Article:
Knowing how to build is a matter of science and technology but knowing what to build is a question of morality, ethics, and aesthetic responsibility. In this regard the faculty shares a commitment to the stewardship of our environment. This is particularly important in the Northern Rockies where our historic fabric of cities, rural communities and the natural landscape coexist in a tenuous balance. Focusing on the broad principles of creating a sustainable social, cultural, economic and physical environment we utilize the region, from its major cities to its national parks, as the canvas for our teaching, research and creative activities.

As a faculty we are committed to emphasizing the architect’s responsibility to create and maintain a sustainable environment formulated from a belief system of moral, ethical and aesthetic theories, but our philosophical beliefs with regard to how this is to be achieved are diverse. This is by intent. Each student, as she or he matriculates through the design studio sequence, is expected to develop an understanding of the various critical approaches advocated by their professors and ultimately reaches a position of their own. Thus our graduates become empowered to assume a leadership role in the synthesis of the natural environment, human activity and the built environment from a critical, responsible and mature perspective. In doing so, our students discover the commitment of our faculty to both the future of our environment and that of their students. Because of this an extraordinary sense of community emerges within the School of Architecture at Montana State University. Students develop a sense of responsibility not only to the environment and architecture but also to their peers where all share a passion for design.

Program Requirements

The Master of Architecture professional degree is a Plan B program (professional paper or project plan) that requires forty-two (42) credits of graduate coursework. A student’s program of study includes three graduate design studios (ARCH 551, ARCH 557 and ARCH 558), a required architectural research methodologies seminar (ARCH 552) and graduate electives. The Plan B Program requires that students successfully complete ARCH 558 Advanced Building Studio as their comprehensive examination. Arch 558 Advanced Building Studio is best described as a programmatically complex problem with an underlying agenda or theoretical component.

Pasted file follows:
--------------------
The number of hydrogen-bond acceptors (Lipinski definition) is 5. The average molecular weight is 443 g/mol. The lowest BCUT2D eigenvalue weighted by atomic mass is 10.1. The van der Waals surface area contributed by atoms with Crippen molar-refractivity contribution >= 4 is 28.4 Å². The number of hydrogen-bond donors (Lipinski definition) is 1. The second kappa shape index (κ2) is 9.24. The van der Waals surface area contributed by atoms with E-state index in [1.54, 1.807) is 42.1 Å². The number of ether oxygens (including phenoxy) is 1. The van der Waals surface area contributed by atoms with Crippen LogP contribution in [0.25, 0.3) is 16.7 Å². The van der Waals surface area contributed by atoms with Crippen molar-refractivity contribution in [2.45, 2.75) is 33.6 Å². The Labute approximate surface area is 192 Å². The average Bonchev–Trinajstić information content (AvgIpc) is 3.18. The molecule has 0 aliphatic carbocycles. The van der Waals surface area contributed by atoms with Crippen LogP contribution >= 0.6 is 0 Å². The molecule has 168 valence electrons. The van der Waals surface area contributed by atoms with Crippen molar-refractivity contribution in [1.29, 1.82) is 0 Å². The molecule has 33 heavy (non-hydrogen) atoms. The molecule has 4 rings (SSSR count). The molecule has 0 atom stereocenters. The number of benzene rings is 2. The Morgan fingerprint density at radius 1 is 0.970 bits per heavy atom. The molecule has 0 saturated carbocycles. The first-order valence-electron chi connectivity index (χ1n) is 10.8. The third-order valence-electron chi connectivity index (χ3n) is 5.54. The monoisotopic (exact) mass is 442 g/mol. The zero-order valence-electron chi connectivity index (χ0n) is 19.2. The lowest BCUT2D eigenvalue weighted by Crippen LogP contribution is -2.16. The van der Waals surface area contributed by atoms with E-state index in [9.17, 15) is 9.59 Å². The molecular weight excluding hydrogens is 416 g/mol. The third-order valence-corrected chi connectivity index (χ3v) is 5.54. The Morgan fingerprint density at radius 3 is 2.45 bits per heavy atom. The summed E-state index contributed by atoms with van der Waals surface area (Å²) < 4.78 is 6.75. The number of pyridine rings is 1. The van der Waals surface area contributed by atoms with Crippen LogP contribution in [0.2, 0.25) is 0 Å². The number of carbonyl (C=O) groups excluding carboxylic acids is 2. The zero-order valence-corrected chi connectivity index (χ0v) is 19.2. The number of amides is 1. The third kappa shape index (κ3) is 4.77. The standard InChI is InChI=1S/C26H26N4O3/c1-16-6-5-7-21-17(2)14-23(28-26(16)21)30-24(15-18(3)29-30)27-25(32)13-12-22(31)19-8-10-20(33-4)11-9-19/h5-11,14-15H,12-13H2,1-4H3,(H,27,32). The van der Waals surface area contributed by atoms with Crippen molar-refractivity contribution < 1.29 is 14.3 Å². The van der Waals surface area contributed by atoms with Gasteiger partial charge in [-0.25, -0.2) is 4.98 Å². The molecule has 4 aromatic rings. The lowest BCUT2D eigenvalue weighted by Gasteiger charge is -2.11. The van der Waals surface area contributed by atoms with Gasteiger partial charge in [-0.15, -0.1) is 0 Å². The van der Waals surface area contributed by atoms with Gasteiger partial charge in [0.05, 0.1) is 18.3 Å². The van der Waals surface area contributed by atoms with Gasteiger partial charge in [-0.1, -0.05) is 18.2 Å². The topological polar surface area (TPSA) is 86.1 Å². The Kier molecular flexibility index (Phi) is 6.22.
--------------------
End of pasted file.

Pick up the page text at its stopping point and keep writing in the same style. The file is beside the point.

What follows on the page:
Admission

Admission into the architecture graduate program is competitive. The school is able to admit approximately 70 graduate students per year, many of whom represent the best students from our own undergraduate B.A. in Environmental Design program. However, a limited number of spaces are available for highly qualified students with undergraduate degrees from other universities. Placement may vary depending upon the student's background; students with an undergraduate degree in a field other than architecture will be considered, and must, if accepted, complete a full course of study in design studio.

Portfolio review is of primary importance to the School of Architecture's application review committee. All applicants are required to submit a portfolio of their best work that is reviewed by the school’s faculty. For examples of student work and additional information visit the School of Architecture website at www.arch.montana.edu.

Dates to Remember

  • March 1 - Deadline for submittal to School of Architecture of portfolio, application forms, GRE scores for Fall or Summer admittance.
  • December 1 - Deadline for submittal to School of Architecture of portfolio, application forms, GRE scores for Spring admittance.
  • Submittal Address for all Application Materials and Portfolio Graduate Placement, School of Architecture, Montana State University, PO Box 173760, 160 Cheever Hall, Bozeman, Montana 59717-3760

Application Submittal Requirements

  1. On-line application for the MSU Graduate School which can be found at www.montana.edu/wwwdg/
  2. Submit a portfolio of architectural work sufficient to demonstrate the student’s ability and achievement in architecture. Portfolio form and format are left to the discretion of the student, though the portfolio must be suitable for review by a committee. NOTE: For return of the portfolio, please submit a suitable mailing receptacle and sufficient postage. We cannot guarantee its return; portfolios have been lost in transit.
  3. Three letters of reference Letters of reference forms can be found under the Downloads link at http://www.arch.montana.edu. It is recommended that at least 2 of the 3 letters come from faculty members.